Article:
Posted by: PAPERWRK
18th September 2018
Over the past 20 years, there has been a radical change in self-employment here in the UK and with the advent of the platform economy, tools such as PAPERWRK now exist for more and more freelancers to earn an income without ever having to be on payroll.
Freelancers now have a wider flexibility for their lives but at a cost for their future. How many self-employed individuals are considering their old age? According to some recent statistics, 44% of all self-employed people in the UK are aged between 50 and 55 – or just over 2.1m people (31%) are paying into a private pension!
That’s a very worryingly low figure.
I’ve been mulling this over myself, as I reach a threshold of my life where I need to be preparing for the latter stages of my career. A few grey hairs does that to a man…
Over my 20+ year career – I’ve had a mixture of PAYE and self-employed roles. Now, as the CEO of Paperwrk, my life goals are slightly different but caring for my retirement is still an important part of my future financial planning.
My father – when I was 18 and in my first job – persuaded me to open a pension which I did (after buying my first car of course!). I was lucky to have had that advice but a lot of the self-employed are ambivalent about planning for their pension when they have other more pressing concerns about rent & bills.
I want to hope that people are going to get good advice from family or their Financial Advisor but the reality is, we live in a difficult society that pension planning is an afterthought when middle-age hits, rather than preparing the newly self-employed and freelancers with the tools necessary for their future. Graduates are leaving with huge debts and no career opportunities other than gig contracts on zero hour deals. How can anyone plan their financial future when this simply is something they can ill afford to pay for?
I know some recent reports by IPSE and ComRes have been done in this area but the impact in 20 or 30 years is going to be devastating for the social economy if we don’t get a grasp on this now.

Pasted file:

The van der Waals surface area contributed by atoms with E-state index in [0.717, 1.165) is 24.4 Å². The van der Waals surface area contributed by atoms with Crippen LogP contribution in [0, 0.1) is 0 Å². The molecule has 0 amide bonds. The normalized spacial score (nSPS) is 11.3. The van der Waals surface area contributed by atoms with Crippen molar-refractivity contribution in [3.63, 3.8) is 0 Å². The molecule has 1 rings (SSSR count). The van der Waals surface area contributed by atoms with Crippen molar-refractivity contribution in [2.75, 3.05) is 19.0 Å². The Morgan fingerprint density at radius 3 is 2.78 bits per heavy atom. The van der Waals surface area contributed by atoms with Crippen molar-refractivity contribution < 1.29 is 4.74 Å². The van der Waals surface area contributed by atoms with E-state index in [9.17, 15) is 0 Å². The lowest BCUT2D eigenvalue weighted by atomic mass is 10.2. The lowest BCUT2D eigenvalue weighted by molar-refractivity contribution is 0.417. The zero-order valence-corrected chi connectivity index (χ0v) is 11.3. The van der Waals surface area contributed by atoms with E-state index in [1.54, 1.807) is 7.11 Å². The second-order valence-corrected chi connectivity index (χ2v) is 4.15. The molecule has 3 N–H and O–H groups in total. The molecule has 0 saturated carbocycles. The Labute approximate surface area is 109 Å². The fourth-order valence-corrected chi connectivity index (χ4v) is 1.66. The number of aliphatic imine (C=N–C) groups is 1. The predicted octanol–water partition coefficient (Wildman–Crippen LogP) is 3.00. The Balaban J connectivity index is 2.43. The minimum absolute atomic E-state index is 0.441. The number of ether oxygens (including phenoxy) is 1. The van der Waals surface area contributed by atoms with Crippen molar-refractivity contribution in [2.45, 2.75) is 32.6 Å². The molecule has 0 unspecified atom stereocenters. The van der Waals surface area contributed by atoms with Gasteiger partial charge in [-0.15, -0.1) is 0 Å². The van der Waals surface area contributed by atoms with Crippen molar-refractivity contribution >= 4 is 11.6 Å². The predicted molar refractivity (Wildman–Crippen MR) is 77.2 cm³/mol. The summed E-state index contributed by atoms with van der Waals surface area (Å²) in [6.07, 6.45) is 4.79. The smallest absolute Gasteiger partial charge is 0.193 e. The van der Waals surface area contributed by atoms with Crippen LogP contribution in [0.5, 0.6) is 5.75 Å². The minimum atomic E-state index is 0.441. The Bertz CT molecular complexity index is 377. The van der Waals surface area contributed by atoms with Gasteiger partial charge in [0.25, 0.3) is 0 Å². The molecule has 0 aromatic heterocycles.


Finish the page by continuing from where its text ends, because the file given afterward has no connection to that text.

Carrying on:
There has been talk of solutions – such as sidecar pension schemes – that hopefully will go some way to shoring up this deficit.
However, the simple fact that thousands of self-employed people will never have a sufficient pension for when they retire is of concern.
There has to be a combined effort by schools, pension companies, the Government and the self-employed themselves to come together and to address this issue. If freelancing is a way of life for many now in the UK (15% of the workforce currently), then the reality of the matter is, this country could be in real financial trouble unless we take action now. Paperwrk combines a lot of the needs of the freelancer into a single place enabling you to link online accounts packages to track your invoices, but we’re constantly expanding the service to look at offering features such as Pensions and Insurance to freelancers.
With the push for Making Tax Digital (MTD) and services such as SimpleTax, Xero and FreeAgent becoming more prevalent – and even the Open Banking initiative to add into the mix – we have the technology (quoting the Six-million Dollar Man TV show).
Leaders from all segments need to combine. We can no longer sit in isolation and assume that we have a pension or financial security for our retirement. My own father-in-law is self-employed and still works part-time at 78. Partly because he chooses to, but partly because he is concerned about his retirement. He’s not as tech-savvy as you are though!
Do we want to end up like him at nearly 80 still working to pay for basic services? I certainly don’t.
Maybe it’s my age – but I recommend to anyone who is self-employed to look seriously at their income, and see if they can even spare just £25 a month to put into a pension.